Personal Finance 
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College Savings Interview: Part One

Yesterday, we had a discussion with Gary Hoover, Ph.D., Professor of Economics/Assistant Dean of Faculty and Graduate Student Development for Culverhouse College of Commerce at the University of Alabama. Today, we’re continuing our look into the booming costs of a college education and we’ve asked Warren Smith, Associate Professor of Economics at Palm Beach State College in South Florida, to join us to help provide a few more insights for us on smart tips to save and prepare for both kids and parents.

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 Family 
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Is Upromise a Scam?

There are a lot of programs out there, and you might be worried about which programs are legitimate, and which really will help you earn rewards and save money. One of the more popular programs out there is Upromise, acquired by Sallie Mae in August of 2006.

Upromise is a program designed to help you save up for college. The idea is that every day purchases can add up over time so that your child has enough to go to college. Upromise comes with the added benefit of allowing you invest your rewards money into a 529 college savings plan and help pay down your student loans.

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 Personal Finance 
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College Savings Tips: Interview with Gary Hoover

Gary HooverOne of the big personal finance topics of the last year has been the skyrocketing cost of higher education. It’s a big topic because we’re talking enormous sums of money. Students are graduating with an absurd level of student loan debt, very little in savings, and with the recent failure of a motion to extend low cost loans, costs are probably not coming back down anytime soon.

We reached out to some experts to try to gain greater insight into these issues. Today, we have the pleasure of speaking with Gary Hoover, Professor of Economics/Assistant Dean of Faculty and Graduate Student Development, Ph. D. at the University of Alabama. He’s the William White McDonald Family Distinguished Faculty Fellow and has published papers in the American Economic Review P&P, Southern Economic Journal, Public Choice, Journal of Economic Literature, International Tax and Public Finance, Applied Economics, and the European Journal of Political Economy. We reached out to him to get a better idea of what parents can do to help their kids save for college.

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 Career 
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Best – And Worst – Paying Jobs in the United States

AnesthesiologistAs this year’s college graduates get ready to enter the ranks of those looking for jobs, it’s worth considering the highest paying (and worst paying) jobs available in the United States. Indeed, if you are wondering whether or not your degree is worth the money, this list might help you make a decision.

Most jobs, of course, fall somewhere in between the extremes of best paying and worst paying. As you consider the top paying jobs and worst paying jobs (as listed by Forbes on Yahoo! Finance), you can look at your own situation, and your own options and decide what path your career should follow.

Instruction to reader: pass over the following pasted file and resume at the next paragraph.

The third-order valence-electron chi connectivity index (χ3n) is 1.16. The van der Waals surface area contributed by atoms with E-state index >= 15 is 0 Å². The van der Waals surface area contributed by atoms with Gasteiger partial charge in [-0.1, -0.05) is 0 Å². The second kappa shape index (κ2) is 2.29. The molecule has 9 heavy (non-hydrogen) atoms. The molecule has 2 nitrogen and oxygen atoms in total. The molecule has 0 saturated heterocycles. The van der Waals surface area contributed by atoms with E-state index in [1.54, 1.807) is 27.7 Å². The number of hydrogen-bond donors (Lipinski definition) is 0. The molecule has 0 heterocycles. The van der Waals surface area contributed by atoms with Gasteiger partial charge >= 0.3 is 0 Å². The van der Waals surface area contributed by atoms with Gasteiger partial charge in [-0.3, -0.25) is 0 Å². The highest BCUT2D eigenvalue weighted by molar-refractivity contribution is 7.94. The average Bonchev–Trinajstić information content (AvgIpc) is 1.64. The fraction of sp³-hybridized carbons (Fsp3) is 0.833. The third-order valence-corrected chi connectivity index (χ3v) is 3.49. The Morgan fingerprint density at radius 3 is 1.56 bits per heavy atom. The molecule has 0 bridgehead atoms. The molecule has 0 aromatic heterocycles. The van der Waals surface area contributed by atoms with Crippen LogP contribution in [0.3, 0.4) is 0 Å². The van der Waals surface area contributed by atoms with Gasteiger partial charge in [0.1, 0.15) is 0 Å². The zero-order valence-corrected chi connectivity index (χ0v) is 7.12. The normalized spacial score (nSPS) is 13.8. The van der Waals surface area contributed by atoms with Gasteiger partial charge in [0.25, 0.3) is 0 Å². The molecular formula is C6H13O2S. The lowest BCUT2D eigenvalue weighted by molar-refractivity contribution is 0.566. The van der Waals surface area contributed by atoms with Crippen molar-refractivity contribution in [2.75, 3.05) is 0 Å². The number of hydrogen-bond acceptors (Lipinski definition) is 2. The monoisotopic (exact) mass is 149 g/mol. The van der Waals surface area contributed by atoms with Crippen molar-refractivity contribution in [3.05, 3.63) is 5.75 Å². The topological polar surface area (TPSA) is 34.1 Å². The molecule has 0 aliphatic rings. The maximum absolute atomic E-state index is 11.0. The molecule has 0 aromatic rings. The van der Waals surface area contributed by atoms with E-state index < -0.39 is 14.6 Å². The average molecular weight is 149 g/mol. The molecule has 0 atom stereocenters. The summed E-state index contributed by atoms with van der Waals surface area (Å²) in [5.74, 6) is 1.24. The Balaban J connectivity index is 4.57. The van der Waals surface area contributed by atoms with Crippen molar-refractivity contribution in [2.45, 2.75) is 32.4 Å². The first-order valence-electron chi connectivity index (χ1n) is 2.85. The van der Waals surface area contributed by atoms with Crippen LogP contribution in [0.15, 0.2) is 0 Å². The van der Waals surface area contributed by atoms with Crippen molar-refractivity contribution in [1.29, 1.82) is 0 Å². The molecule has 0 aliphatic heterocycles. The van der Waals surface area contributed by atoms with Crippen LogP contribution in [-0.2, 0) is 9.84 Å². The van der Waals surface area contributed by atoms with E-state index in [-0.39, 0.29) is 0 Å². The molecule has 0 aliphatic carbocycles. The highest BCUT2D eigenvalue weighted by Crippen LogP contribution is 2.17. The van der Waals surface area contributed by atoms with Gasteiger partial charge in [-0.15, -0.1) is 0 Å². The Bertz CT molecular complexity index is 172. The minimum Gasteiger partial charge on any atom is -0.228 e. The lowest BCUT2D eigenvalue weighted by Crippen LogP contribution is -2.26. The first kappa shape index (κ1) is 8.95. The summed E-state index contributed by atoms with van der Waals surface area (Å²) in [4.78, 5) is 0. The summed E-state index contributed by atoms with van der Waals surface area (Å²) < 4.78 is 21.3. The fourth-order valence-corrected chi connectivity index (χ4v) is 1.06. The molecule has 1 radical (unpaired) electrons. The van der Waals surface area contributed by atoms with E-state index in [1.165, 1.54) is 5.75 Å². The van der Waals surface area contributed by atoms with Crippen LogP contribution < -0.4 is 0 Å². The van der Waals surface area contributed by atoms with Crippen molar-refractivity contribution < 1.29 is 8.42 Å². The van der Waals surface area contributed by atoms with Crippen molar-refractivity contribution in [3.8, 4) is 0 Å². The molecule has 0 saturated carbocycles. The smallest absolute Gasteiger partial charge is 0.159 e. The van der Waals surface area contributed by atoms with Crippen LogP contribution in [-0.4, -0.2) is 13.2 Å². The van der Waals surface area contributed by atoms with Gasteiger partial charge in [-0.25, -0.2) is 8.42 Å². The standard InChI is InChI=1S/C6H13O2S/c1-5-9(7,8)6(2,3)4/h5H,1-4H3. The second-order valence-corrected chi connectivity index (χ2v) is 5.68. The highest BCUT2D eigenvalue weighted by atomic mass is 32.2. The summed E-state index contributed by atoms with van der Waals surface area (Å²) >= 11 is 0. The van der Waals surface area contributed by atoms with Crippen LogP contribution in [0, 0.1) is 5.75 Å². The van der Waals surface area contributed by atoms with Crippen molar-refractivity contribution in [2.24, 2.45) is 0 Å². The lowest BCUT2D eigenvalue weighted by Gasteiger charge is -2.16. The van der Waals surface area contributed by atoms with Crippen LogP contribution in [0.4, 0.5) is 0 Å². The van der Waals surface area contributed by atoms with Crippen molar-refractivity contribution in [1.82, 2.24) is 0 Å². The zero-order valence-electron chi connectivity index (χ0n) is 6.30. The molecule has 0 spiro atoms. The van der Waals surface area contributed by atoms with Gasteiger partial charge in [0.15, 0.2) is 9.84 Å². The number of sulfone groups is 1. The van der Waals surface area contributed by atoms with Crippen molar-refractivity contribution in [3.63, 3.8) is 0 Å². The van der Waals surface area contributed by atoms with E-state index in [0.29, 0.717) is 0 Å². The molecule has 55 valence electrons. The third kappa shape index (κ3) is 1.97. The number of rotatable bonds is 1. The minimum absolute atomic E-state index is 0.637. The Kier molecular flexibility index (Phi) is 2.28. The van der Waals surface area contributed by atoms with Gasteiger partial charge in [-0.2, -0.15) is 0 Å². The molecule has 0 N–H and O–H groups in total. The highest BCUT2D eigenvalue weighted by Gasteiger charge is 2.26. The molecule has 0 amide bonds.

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 Cars 
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7 Best Cars for College Students

2010 Ford FocusAs another school draws to a close, thousands of high school seniors around the country are preparing to head off to college. For many, this means that it’s time to get a car. However, taking an expensive car to college can put financial strain on a student who is already expected to live off Ramen. If you are shopping for yourself, or for your child, it helps to be smart about the car that you choose. Choose a car that’s cheap to own.

Sometimes, the cheapest option can be to buy used. When I bought a car my freshman year, I spent about $3,000 for a used Mercury Topaz. It was a five-speed (I learned to drive stick on an old Festiva), and it got great gas mileage. My car was cheap to own, and it didn’t need a lot of repairs. It was a great option for me. However, not everyone is willing to go through the used car lots in an effort to find a good deal. Here are some ideas for cheap cars from Forbes and CNN Money, with my thoughts thrown in. You just might find something that makes sense for the student in your life:
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 Personal Finance 
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Where Can I Get the Best Price for my Used Books?

During the first six months of 2012, my wife and my sister have challenged each other to an contest. The person that sells their unused space-takers from around the house for the most, wins a free spa day from the other. As frugal as I tend to be, I’ve never had much use for EBay but I’ve sold my fair share of books online. I did it during my college years and was happy to get something back from the high price of my text books. (Especially my master’s degree books. Why are they the same size but more expensive?)

My wife is doing the same thing around the house. She has bookshelves full of books that she hasn’t touched since we were married and finally, she’s getting rid of them. But what is the best way to do it? There are plenty of web companies who would love to be involved in selling your books so who is going to help my wife win the spa day?

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